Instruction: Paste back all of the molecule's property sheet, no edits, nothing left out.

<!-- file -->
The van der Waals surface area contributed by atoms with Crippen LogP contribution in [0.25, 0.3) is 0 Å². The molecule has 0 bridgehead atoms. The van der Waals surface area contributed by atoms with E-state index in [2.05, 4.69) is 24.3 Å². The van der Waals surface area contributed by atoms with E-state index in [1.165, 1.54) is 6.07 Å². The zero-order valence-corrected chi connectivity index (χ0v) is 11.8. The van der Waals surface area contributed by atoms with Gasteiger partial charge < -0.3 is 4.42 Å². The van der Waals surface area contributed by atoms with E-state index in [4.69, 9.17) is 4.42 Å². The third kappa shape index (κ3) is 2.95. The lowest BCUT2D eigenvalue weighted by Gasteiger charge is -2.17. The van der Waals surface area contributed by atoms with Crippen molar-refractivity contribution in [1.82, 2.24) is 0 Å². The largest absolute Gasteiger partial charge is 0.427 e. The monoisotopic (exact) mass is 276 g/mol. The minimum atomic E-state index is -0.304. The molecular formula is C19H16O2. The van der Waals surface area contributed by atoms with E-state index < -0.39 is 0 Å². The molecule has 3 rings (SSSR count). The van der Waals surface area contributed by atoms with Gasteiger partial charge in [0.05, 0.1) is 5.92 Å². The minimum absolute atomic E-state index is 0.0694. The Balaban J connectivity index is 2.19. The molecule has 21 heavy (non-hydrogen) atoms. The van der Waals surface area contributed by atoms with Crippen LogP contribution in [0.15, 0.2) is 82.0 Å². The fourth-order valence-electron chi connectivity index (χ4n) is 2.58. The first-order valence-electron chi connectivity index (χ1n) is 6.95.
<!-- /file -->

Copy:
The van der Waals surface area contributed by atoms with Crippen LogP contribution in [0.25, 0.3) is 0 Å². The molecule has 0 bridgehead atoms. The van der Waals surface area contributed by atoms with E-state index in [2.05, 4.69) is 24.3 Å². The van der Waals surface area contributed by atoms with E-state index in [1.165, 1.54) is 6.07 Å². The zero-order valence-corrected chi connectivity index (χ0v) is 11.8. The van der Waals surface area contributed by atoms with Gasteiger partial charge < -0.3 is 4.42 Å². The van der Waals surface area contributed by atoms with E-state index in [4.69, 9.17) is 4.42 Å². The third kappa shape index (κ3) is 2.95. The lowest BCUT2D eigenvalue weighted by Gasteiger charge is -2.17. The van der Waals surface area contributed by atoms with Crippen molar-refractivity contribution in [1.82, 2.24) is 0 Å². The largest absolute Gasteiger partial charge is 0.427 e. The monoisotopic (exact) mass is 276 g/mol. The minimum atomic E-state index is -0.304. The molecular formula is C19H16O2. The van der Waals surface area contributed by atoms with E-state index < -0.39 is 0 Å². The molecule has 3 rings (SSSR count). The van der Waals surface area contributed by atoms with Gasteiger partial charge in [0.05, 0.1) is 5.92 Å². The minimum absolute atomic E-state index is 0.0694. The Balaban J connectivity index is 2.19. The molecule has 21 heavy (non-hydrogen) atoms. The van der Waals surface area contributed by atoms with Crippen LogP contribution in [0.15, 0.2) is 82.0 Å². The fourth-order valence-electron chi connectivity index (χ4n) is 2.58. The first-order valence-electron chi connectivity index (χ1n) is 6.95.